How to Cook the Perfect Inun Unan Paksiw: Visayas-Style Recipe
Do you enjoy experimenting with different Asian cuisines? Are you an adventurous cook who is perhaps looking for something a little different from the well-known Asian cooking styles?
If you are keen to venture into Filipino food, we have the perfect place for you to start. A simple but iconic Filipino dish which is cheap, healthy and easy to make.
In this post we'll cover:
- 1 What is inun unan?
- 2 Inun Unan Recipe (Visayas Paksiw)
- 3 Cooking tips
- 4 What is the origin of inun unan?
- 5 Substitutions and variations on traditional inun unan
- 6 Similar dishes to inun unan
- 7 FAQs about inun unan
- 8 Takeaway
What is inun unan?
Inan unan is a simple dish where fish and vegetables like okra, bitter gourd, eggplant or string beans are stewed in vinegar and spices.
Unlike Paksiw na Isda version, where pork is often used, inun unan only uses fish.
Almost any fresh fish can be used can be used for this dish but tuna, tilapia, butterfish or milk fish are most commonly used.
Inun Unan Recipe (Visayas Paksiw)
- Any local fish (scaled, gutted, sliced into halves, and seasoned with salt and pepper)
- Any local vinegar (store-bought ones are okay too, but won’t smell as good)
- Crushed garlic (lots and lots of it, i.e. for a dozen medium-sized fish, use 1 big head of garlic)
- Sliced onions (lots and lots of it, maybe 2-3 bulbs)
- Crushed ginger (lots and lots, like maybe a third of your palm)
- Black pepper (crushed and corns)
- 1 tbsp ginamos (fermented fish if available)
- Cayenne peppers (siling espada, optional, or bird’s eye chilies if you want to increase the spiciness)
- Young mango leaves (1 per piece)
- Used cooking oil (oil used to fry pork is preferred)
- Mix everything in a bowl, except for the fish, mango leaves, cayenne peppers, and used cooking oil.
- Adjust the taste to your liking.
- Add the fish and gently mix with your hand for 3 minutes or so.
- Wrap each fish with mango leaves and place in a thick pan or clay pot (include some of the spices if you like).
- Pour all the marinade on top, including the cayenne peppers.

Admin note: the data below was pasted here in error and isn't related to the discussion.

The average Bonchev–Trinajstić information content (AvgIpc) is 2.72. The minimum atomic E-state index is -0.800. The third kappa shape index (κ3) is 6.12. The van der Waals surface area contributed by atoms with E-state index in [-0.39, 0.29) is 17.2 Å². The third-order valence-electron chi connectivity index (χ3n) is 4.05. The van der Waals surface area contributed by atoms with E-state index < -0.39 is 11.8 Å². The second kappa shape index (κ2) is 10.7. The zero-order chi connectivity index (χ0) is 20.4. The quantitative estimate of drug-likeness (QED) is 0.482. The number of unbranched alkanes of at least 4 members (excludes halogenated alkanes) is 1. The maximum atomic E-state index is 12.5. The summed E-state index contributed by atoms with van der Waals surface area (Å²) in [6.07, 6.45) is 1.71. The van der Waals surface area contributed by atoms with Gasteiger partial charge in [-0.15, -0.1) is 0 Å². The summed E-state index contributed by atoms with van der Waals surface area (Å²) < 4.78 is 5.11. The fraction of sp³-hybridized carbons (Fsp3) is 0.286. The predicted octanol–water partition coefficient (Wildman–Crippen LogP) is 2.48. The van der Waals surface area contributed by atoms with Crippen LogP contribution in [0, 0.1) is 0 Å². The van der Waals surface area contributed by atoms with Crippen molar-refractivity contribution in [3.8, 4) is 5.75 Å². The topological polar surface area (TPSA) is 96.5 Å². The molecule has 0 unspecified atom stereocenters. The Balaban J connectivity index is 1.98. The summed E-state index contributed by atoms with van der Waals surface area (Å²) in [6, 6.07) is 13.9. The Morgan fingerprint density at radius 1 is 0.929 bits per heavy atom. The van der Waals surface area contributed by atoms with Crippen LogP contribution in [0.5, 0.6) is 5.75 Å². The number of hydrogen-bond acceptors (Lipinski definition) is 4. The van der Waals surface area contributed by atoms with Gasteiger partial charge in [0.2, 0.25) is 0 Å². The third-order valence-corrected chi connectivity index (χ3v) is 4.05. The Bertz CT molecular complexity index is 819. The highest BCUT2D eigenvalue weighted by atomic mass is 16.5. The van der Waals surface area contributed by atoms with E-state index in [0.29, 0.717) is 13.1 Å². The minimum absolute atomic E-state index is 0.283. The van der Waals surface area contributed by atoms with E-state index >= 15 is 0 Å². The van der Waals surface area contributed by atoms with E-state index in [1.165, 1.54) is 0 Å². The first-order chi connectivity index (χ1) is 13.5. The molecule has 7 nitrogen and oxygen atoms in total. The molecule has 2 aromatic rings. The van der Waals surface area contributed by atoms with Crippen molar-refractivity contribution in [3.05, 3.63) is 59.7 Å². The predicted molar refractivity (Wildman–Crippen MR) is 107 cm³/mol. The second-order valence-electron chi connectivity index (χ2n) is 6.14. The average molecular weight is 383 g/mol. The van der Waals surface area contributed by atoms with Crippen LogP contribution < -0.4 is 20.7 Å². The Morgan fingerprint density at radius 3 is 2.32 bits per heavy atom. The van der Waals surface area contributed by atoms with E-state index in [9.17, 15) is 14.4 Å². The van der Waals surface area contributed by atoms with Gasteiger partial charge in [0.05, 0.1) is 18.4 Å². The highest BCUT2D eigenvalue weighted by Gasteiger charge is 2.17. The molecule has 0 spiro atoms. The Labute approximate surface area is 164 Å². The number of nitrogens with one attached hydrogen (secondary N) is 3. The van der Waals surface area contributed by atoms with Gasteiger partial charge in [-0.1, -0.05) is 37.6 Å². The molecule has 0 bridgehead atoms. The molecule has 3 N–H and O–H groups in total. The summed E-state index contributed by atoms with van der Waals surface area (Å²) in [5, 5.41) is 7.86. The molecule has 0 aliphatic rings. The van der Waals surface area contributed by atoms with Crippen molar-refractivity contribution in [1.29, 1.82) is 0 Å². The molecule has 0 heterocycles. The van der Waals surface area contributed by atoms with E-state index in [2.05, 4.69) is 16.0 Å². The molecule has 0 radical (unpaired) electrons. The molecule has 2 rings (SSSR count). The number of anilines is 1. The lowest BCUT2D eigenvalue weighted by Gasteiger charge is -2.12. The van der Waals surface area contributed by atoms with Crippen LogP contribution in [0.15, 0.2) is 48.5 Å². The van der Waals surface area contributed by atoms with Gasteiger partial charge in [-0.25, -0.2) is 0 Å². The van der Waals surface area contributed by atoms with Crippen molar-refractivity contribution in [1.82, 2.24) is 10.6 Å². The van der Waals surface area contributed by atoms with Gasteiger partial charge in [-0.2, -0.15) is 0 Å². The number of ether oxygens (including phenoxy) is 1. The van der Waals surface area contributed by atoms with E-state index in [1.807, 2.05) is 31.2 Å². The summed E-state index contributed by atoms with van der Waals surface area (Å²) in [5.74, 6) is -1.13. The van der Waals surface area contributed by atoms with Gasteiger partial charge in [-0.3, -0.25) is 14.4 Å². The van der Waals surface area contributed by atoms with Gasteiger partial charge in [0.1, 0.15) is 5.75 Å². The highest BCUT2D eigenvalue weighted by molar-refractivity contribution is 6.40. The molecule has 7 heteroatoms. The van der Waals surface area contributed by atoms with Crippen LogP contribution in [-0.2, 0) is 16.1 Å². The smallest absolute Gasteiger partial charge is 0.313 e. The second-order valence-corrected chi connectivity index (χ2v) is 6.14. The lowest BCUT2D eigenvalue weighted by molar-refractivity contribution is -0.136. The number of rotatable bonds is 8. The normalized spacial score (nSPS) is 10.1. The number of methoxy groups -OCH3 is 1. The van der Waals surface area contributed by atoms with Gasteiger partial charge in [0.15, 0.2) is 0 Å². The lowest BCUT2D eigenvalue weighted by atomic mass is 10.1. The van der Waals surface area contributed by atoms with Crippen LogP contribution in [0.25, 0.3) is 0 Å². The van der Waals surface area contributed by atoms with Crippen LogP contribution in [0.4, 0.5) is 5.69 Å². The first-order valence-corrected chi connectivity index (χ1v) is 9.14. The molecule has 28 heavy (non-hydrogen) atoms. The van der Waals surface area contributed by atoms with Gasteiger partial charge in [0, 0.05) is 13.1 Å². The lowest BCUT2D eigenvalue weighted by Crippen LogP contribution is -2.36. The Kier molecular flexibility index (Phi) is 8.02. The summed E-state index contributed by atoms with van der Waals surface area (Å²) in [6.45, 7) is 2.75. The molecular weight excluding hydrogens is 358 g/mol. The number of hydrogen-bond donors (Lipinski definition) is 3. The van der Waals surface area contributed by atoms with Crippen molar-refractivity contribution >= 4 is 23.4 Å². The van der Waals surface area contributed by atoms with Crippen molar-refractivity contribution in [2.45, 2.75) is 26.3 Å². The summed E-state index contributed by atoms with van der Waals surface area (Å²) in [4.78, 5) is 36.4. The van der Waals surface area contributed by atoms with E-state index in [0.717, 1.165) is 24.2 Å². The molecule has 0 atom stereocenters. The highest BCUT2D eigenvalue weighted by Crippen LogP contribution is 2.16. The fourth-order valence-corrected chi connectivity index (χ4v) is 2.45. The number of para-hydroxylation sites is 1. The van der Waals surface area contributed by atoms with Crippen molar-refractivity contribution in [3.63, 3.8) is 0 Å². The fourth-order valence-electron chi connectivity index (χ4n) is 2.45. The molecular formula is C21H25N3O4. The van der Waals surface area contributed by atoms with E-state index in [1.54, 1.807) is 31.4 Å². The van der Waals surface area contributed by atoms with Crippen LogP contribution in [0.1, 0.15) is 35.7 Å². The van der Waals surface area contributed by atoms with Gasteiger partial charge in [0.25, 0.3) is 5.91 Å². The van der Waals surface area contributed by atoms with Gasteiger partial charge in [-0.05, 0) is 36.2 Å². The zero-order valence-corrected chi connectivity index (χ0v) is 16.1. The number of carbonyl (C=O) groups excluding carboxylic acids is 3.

- Turn heat on medium and wait for it to boil uncovered.
- When it starts to boil, lower the heat to its lowest and simmer away covered for at least 1 hour or until the marinade is almost gone.
- Pour the used cooking oil before transferring the dish to a plate. Add some of the concentrated oily broth.
- Drizzle more used cooking oil upon serving.
- Enjoy with rice with the broth drizzled on it.
- If possible, don’t cook this dish in a metal pot, as the vinegar develops a metallic flavor. Use a clay pot or a casserole dish.
- Almost any fish can be used can be used for this dish, but tuna, tilapia, butterfish, or milk fish are most commonly used.
- Once the vinegar marinade boils, do not mix it. Just allow it to simmer. This will ensure that the fish absorbs as much of the flavor as possible.
- The proportion of vinegar and water is usually 1 measure of vinegar to 2 measures of water. If a stronger inun unan is preferred, the proportions can be reversed.
What are the main spices used in inun unan?
Over the years Filipino cuisine has been heavily influenced by Spain, China, and India.
Today Filipino food is a fusion of indigenous ingredients and flavours, as well as these outside influences.
Inun unan is spiced mainly with ginger and sometimes siling haba, which is a kind of long green chili which is mildly spicy.
The proportion of vinegar and water is usually 1 measure of vinegar to 2 measures of water. If a stronger inun unan is preferred, the proportions can be reversed.
What’s the difference between inun unan and Paksiw na Isda?
In a country that spans more than 7 000 islands, each region has developed its own local variations of popular dishes.
Inun unan is a Visayan (Visayas is one of the 3 major regions of the Philippines) version of the fish paksiw dish, a typical everyday dish made from fish simmered in a vinegar-based broth.
What pot should you use to cook inun unan?
In many Filipino homes there is a special clay pot used for cooking inun unan (to avoid the metallic taste the vinegar develops when cooked in a metal pot).